Roy Moore and Party Polarization

Alison Zimmerman

“Our rights come from God,” or so is the case according to Roy Moore, the 70-year-old Republican candidate up for election in Alabama on Dec.12 in what is projected to be a tight race. The special election between Moore and Democratic candidate Doug Jones will determine the successor for Jeff Sessions’ seat on the U.S. Senate. On the election trail, Moore has advocated views that would seem extreme even to GOP hardliners. He has claimed 9/11 to be an act of God punishing America for its sins, has advocated for the impeachment of Supreme Court justices who rule on same-sex marriage and has even called for the reinstatement of racial segregation in Alabama’s schools. But what might be most unsettling about the prospect of Moore on the U.S. Senate lies behind the scenes.

Moore has the support of deep-pocketed investors on the hunt for more candidates like him to back in the upcoming 2018 midterm congressional elections. With money and extremists driving party politics, America is edging on a political climate that is not only unsustainable, but potentially destructive.

Party polarization has been a formidable source of instability in recent American political history and the problem is only worsening. In these past few weeks, the growing grassroots populist branch of the Republican party has joined Moore in attacking Mitch McConnell and other members of the so-called Republican establishment, with the support of some of most in uential players in the “alt-right.” Moore is backed not only by former White House strategist Steve Bannon but also by billionaire hedge fund investors Robert and Rebekah Mercer, all of whom are on the frontline in an attempt to push the Republican party further and further into isolationist economics and hardcore social conservatism. Moore is essentially their guinea pig — an attempt to test the scope of influence of the so called alt-right and its benefactors. A Moore victory on Dec. 12 could signal a full-on GOP civil war in the 2018 midterm elections, pitting the establishment against those actively seeking to dismantle the political institutions that be.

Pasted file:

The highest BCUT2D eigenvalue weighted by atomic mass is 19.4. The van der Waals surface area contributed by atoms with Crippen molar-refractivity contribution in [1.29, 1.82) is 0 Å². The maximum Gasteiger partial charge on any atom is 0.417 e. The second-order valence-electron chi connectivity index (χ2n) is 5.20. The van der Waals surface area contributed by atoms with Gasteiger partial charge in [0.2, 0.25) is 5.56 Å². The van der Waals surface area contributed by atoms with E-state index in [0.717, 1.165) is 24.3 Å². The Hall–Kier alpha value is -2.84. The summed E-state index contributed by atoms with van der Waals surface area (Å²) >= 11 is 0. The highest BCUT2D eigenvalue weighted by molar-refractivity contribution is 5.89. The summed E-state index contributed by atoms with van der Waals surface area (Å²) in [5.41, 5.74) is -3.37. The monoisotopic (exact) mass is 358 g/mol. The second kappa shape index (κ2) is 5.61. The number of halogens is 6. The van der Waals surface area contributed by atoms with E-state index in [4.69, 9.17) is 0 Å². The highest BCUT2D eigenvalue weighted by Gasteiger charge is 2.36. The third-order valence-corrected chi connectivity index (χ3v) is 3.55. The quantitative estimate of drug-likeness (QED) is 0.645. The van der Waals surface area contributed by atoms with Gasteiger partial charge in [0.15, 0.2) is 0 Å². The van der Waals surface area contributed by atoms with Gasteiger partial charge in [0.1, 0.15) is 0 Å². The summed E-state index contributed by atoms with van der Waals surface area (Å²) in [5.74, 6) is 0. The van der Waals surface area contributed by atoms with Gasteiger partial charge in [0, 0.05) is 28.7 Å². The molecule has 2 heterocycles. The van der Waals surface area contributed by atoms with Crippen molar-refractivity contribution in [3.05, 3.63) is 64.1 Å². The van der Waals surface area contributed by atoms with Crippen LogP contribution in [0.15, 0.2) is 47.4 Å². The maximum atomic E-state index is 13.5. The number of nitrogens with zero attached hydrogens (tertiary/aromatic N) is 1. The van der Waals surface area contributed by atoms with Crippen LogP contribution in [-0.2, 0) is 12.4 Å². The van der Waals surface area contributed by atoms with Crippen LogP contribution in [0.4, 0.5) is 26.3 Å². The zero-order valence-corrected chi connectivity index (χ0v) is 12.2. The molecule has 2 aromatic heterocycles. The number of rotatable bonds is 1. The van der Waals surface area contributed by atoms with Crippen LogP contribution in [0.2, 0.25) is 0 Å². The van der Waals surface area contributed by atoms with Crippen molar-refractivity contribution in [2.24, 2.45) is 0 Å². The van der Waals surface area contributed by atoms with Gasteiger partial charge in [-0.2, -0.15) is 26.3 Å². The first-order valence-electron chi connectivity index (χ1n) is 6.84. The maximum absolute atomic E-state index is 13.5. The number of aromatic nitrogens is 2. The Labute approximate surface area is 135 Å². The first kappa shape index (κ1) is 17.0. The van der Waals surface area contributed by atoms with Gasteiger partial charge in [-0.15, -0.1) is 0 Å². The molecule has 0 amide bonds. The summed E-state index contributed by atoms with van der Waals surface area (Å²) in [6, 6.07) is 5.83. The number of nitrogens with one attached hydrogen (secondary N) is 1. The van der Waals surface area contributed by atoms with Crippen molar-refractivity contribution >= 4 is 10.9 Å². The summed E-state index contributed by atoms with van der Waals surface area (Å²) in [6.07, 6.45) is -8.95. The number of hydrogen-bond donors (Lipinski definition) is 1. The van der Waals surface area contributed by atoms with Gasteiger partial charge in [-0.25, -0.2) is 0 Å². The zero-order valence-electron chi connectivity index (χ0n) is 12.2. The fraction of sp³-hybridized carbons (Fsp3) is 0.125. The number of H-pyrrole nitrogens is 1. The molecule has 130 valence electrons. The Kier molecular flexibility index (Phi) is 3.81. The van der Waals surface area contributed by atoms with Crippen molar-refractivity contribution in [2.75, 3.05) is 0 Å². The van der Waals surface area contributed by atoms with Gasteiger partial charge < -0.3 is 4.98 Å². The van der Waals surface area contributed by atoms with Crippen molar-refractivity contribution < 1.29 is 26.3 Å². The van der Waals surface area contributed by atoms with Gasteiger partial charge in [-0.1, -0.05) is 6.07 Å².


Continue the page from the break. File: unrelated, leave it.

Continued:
But while the GOP continues to grapple with internal forces pushing the party to the very edge of the spectrum, the Democratic party has come under its own fire. Many Democrats both in Congress and around the country have held onto some of the far-leftist sentiments brought to the table by the Bernie Sanders campaign — be it single-payer health care or free college — and have abandoned more moderate views. At NYU, this growing lack of ideological diversity in liberal politics is apparent. Much of the student body agrees unanimously on issues central to leftist politics with little dissent on campus. In this regard, NYU is a microcosm of national politics, reminiscent of the record level polarization across the country.

With a congress already plagued by gridlock and political tensions nearing the boiling point, we simply cannot afford even deeper divides between the two major parties. For a successful democracy, politicians and voters alike must be willing to compromise and reach a middle ground on divisive issues facing the country. If both major parties adopt unflinching stances at far ends of the political spectrum, our democracy will inevitably collapse.

Opinions expressed on the editorial pages are not necessarily those of WSN, and our publication of opinions is not an endorsement of them. Email Alison Zimmerman at [email protected]

A version of this appeared in the Monday, Oct. 23 print edition. Email [email protected]

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